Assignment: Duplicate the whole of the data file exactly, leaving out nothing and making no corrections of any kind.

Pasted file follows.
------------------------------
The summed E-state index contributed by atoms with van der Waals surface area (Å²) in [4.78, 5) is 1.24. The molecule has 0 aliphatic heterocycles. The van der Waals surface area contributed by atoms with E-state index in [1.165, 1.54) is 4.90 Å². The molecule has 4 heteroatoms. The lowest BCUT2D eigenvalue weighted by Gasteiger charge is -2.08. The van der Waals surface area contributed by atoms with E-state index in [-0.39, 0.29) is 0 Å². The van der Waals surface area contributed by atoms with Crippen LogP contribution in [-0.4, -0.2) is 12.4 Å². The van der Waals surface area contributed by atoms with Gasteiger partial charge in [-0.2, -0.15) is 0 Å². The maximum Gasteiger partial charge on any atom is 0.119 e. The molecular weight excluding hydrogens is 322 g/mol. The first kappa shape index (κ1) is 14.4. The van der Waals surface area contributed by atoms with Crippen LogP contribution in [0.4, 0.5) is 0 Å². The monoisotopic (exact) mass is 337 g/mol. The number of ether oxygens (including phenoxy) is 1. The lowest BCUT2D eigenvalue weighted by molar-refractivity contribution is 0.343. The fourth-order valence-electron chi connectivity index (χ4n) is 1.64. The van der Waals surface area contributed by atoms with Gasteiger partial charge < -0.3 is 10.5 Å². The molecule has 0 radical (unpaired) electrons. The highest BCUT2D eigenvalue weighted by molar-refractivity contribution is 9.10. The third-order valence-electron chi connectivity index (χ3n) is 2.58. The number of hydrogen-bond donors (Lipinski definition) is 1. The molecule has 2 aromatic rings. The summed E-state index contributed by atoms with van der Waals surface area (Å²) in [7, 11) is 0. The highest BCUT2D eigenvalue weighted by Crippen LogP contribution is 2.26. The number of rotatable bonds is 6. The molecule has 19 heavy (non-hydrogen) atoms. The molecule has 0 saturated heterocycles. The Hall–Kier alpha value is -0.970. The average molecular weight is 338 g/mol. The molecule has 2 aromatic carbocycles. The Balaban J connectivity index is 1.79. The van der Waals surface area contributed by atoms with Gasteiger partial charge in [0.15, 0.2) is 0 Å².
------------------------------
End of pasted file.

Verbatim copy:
The summed E-state index contributed by atoms with van der Waals surface area (Å²) in [4.78, 5) is 1.24. The molecule has 0 aliphatic heterocycles. The van der Waals surface area contributed by atoms with E-state index in [1.165, 1.54) is 4.90 Å². The molecule has 4 heteroatoms. The lowest BCUT2D eigenvalue weighted by Gasteiger charge is -2.08. The van der Waals surface area contributed by atoms with E-state index in [-0.39, 0.29) is 0 Å². The van der Waals surface area contributed by atoms with Crippen LogP contribution in [-0.4, -0.2) is 12.4 Å². The van der Waals surface area contributed by atoms with Gasteiger partial charge in [-0.2, -0.15) is 0 Å². The maximum Gasteiger partial charge on any atom is 0.119 e. The molecular weight excluding hydrogens is 322 g/mol. The first kappa shape index (κ1) is 14.4. The van der Waals surface area contributed by atoms with Crippen LogP contribution in [0.4, 0.5) is 0 Å². The monoisotopic (exact) mass is 337 g/mol. The number of ether oxygens (including phenoxy) is 1. The lowest BCUT2D eigenvalue weighted by molar-refractivity contribution is 0.343. The fourth-order valence-electron chi connectivity index (χ4n) is 1.64. The van der Waals surface area contributed by atoms with Gasteiger partial charge < -0.3 is 10.5 Å². The molecule has 0 radical (unpaired) electrons. The highest BCUT2D eigenvalue weighted by molar-refractivity contribution is 9.10. The third-order valence-electron chi connectivity index (χ3n) is 2.58. The number of hydrogen-bond donors (Lipinski definition) is 1. The molecule has 2 aromatic rings. The summed E-state index contributed by atoms with van der Waals surface area (Å²) in [7, 11) is 0. The highest BCUT2D eigenvalue weighted by Crippen LogP contribution is 2.26. The number of rotatable bonds is 6. The molecule has 19 heavy (non-hydrogen) atoms. The molecule has 0 saturated heterocycles. The Hall–Kier alpha value is -0.970. The average molecular weight is 338 g/mol. The molecule has 2 aromatic carbocycles. The Balaban J connectivity index is 1.79. The van der Waals surface area contributed by atoms with Gasteiger partial charge in [0.15, 0.2) is 0 Å².